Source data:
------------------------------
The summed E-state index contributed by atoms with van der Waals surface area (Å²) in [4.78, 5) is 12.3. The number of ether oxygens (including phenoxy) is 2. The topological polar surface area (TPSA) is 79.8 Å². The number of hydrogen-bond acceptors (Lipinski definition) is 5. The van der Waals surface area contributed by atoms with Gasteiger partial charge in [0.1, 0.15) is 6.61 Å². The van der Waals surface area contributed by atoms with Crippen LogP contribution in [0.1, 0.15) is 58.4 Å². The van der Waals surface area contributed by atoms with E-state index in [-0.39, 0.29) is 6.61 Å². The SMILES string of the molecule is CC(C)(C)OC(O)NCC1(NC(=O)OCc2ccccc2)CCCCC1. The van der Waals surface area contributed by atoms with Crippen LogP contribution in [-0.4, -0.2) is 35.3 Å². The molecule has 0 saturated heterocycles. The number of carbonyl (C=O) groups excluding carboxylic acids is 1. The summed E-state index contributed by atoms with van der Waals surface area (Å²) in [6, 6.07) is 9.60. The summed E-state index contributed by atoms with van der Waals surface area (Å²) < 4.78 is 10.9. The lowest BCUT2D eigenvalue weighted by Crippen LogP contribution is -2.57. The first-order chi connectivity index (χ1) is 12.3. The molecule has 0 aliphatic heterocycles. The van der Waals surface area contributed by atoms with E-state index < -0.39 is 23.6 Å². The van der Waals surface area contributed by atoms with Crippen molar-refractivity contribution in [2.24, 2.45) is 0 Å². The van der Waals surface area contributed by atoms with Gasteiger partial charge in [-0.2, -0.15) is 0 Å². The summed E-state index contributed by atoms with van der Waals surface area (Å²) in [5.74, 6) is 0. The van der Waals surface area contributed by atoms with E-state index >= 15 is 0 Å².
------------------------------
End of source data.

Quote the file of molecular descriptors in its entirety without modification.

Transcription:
The summed E-state index contributed by atoms with van der Waals surface area (Å²) in [4.78, 5) is 12.3. The number of ether oxygens (including phenoxy) is 2. The topological polar surface area (TPSA) is 79.8 Å². The number of hydrogen-bond acceptors (Lipinski definition) is 5. The van der Waals surface area contributed by atoms with Gasteiger partial charge in [0.1, 0.15) is 6.61 Å². The van der Waals surface area contributed by atoms with Crippen LogP contribution in [0.1, 0.15) is 58.4 Å². The van der Waals surface area contributed by atoms with E-state index in [-0.39, 0.29) is 6.61 Å². The SMILES string of the molecule is CC(C)(C)OC(O)NCC1(NC(=O)OCc2ccccc2)CCCCC1. The van der Waals surface area contributed by atoms with Crippen LogP contribution in [-0.4, -0.2) is 35.3 Å². The molecule has 0 saturated heterocycles. The number of carbonyl (C=O) groups excluding carboxylic acids is 1. The summed E-state index contributed by atoms with van der Waals surface area (Å²) in [6, 6.07) is 9.60. The summed E-state index contributed by atoms with van der Waals surface area (Å²) < 4.78 is 10.9. The lowest BCUT2D eigenvalue weighted by Crippen LogP contribution is -2.57. The first-order chi connectivity index (χ1) is 12.3. The molecule has 0 aliphatic heterocycles. The van der Waals surface area contributed by atoms with E-state index < -0.39 is 23.6 Å². The van der Waals surface area contributed by atoms with Crippen molar-refractivity contribution in [2.24, 2.45) is 0 Å². The van der Waals surface area contributed by atoms with Gasteiger partial charge in [-0.2, -0.15) is 0 Å². The summed E-state index contributed by atoms with van der Waals surface area (Å²) in [5.74, 6) is 0. The van der Waals surface area contributed by atoms with E-state index >= 15 is 0 Å².